May 2017 Abstracts

Fabrication and Characterization of Regenerated Leather Using Chrome Shavings as Raw Materials

by Cuicui Ding, Min Zhang, Libo Dai, Yingying Qi, Ronghui Shi and Junhui Yang

Regenerated leather billet (semi-finished product) was prepared via hot pressing with chrome shaving and environment-friendly polymer waterborne polyurethanes (WPU) as the materials. The influence of WPU/chrome shaving ratios (w/w) on the performance of the billet was investigated by mechanical property test, dynamic thermal mechanical analysis, thermogravimetric analysis, differential scanning calorimetry and field-emission scanning electron microscopy. Furthermore, the ability of heat storage and temperature regulation was endowed for the regenerated leather by the addition of paraffin microcapsules. The results showed that a strong interface interaction could be achieved for the regenerated leather billet, which could be due to the formation of hydrogen bonds and the entanglement between WPU and leather shavings. In this way, WPU/leather shaving composites with favorable mechanical properties, thermal stability, ability of heat storage and temperature regulation were obtained.

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The Relationship Between the Structure of Hyper-branched Polymer and its Effect on High Exhaust Chrome in Reduced Chrome Tanning

by Qi Yao, Chenying Li, Henghui Huang, Hualin Chen and Bailing Liu

DHyper-branched polymer (HBP) has been widely used as pretanning, tanning auxiliary and retanning agent in chrome tanning industry. However the effect of the structure of HBP including the degree of branching (DB) and molecular weight (Mw), on chrome tanning has seldom been studied. In this study a series of carboxyl-terminated hyper-branched oligomer (HBP) with different DB and Mw have been prepared and characterized by GPC and 1H-NMR for determining their molecular weight and its distribution, as well the DB. The effect of DB and Mw on the chrome uptake and shrinkage temperature (Ts) of hide was investigated. Experimental results showed that the chrome uptake was affected by both DB and Mw of developed HBP. HBP that possesses high DB and the Mw closed to 2000 Da, has endowed the obtained leather with higher Ts and chrome uptake. Moreover, the leather tanned with 3% chrome and 1.5% HBP possesses similar properties to the traditional tanning process using 6-8% chrome. Therefore, the carboxyl-terminated HBP presents a potential application as a tanning auxiliary in reduced chrome tanning due to it’s improving the absorption of chrome.

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Zinc Oxide (ZnO) Nanoparticles for Enhancement of Fastness Properties in Cationic Finishing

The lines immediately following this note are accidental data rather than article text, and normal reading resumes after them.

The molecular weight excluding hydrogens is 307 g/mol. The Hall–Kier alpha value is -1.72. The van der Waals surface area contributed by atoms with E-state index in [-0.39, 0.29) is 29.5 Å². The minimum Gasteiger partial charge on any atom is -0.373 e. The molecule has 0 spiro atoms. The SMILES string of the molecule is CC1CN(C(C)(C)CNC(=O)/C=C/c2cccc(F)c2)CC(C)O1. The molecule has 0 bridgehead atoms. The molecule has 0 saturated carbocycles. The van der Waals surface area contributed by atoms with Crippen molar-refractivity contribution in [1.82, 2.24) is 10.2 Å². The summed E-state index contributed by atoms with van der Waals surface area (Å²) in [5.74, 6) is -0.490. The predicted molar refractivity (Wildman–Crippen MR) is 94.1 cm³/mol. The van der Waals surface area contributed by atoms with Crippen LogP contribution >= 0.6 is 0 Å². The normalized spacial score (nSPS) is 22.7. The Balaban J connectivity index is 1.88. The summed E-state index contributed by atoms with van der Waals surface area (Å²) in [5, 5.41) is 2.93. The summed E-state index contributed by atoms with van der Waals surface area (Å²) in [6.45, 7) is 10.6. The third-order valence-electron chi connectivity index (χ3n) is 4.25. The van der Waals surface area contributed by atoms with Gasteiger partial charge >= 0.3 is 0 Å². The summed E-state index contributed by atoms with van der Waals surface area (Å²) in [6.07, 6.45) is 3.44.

by RamKumar Kothandam, R.Jayavel and Sanjeev Gupta

Zinc oxide (ZnO) nanoparticles were synthesized by precipitation technique and used along with cationic finishes to improve the wet rub fastness properties and flexing resistance of coated leather. The morphology, composition, and structure of the ZnO nanoparticles were analyzed using Scanning Electron Microscopy (SEM) and X-ray Diffraction (XRD). ZnO nanoparticles were dispersed in water and incorporated in different ratios in conventional Nitrocellulose lacquer emulsion topcoat formulation was coated on the leather surface by spray coater. ZnO nanoparticles coated leather samples exhibited improved wet and dry rub fastness and flexing resistance property. Optimum quantity up to 2-4 g/L of ZnO nanoparticles in the season was desirable for upgrading the value of leathers. ZnO nanoparticles in cationic finishing can be highly beneficial for up gradation of low-grade crust with improved fastness properties without affecting its natural look and feel.

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Determination of Formaldehyde Content in Leather: EN ISO 17226 Standard. Influence of the Agitation Method Used in the Initial Phase of Formaldehyde Extraction

by Albert M Manich, Sara Cuadros, Joaquim Font, Anna Bacardit, Felip Combalia and Agustí Marsal

Given the carcinogenic character of formaldehyde, it should be reliably determined in any substrate. The EN ISO 17226 Standard is the Official Method to quantify formaldehyde in leather. However, some misunderstandings may arise from the practical conditions given by the Standard for the extraction of formaldehyde. Two agitation methods (magnetic agitation and reciprocal linear agitation), which fulfill the conditions of the Standard, have been used for the extraction of formaldehyde in twenty two samples of wet-blue split leather treated with resins synthesized with formaldehyde and with/without the addition of vegetable compounds. The agitation method influences the formaldehyde content and differences between the agitation methods depend on the formaldehyde resins and vegetable compounds applied. Magnetic agitation leads to formaldehyde contents that are 26% greater than those obtained when the reciprocal linear agitation method is used. Major brands specify allowable limits for formaldehyde content, which depend on the user (adult or babies) and whether the article is in direct contact with the skin. A high percentage of disagreement (33.3%) has been observed between the agitation methods in fulfilling the allowable limits. One-third of the formaldehyde content results that fulfilled the allowable limits with the reciprocal linear agitation method failed when the magnetic method was applied. The situation urges the clarification of the shaking method in the EN ISO 17226 Standard to avoid the high level of contradictory results between methods that meet the agitation conditions of the Standard.

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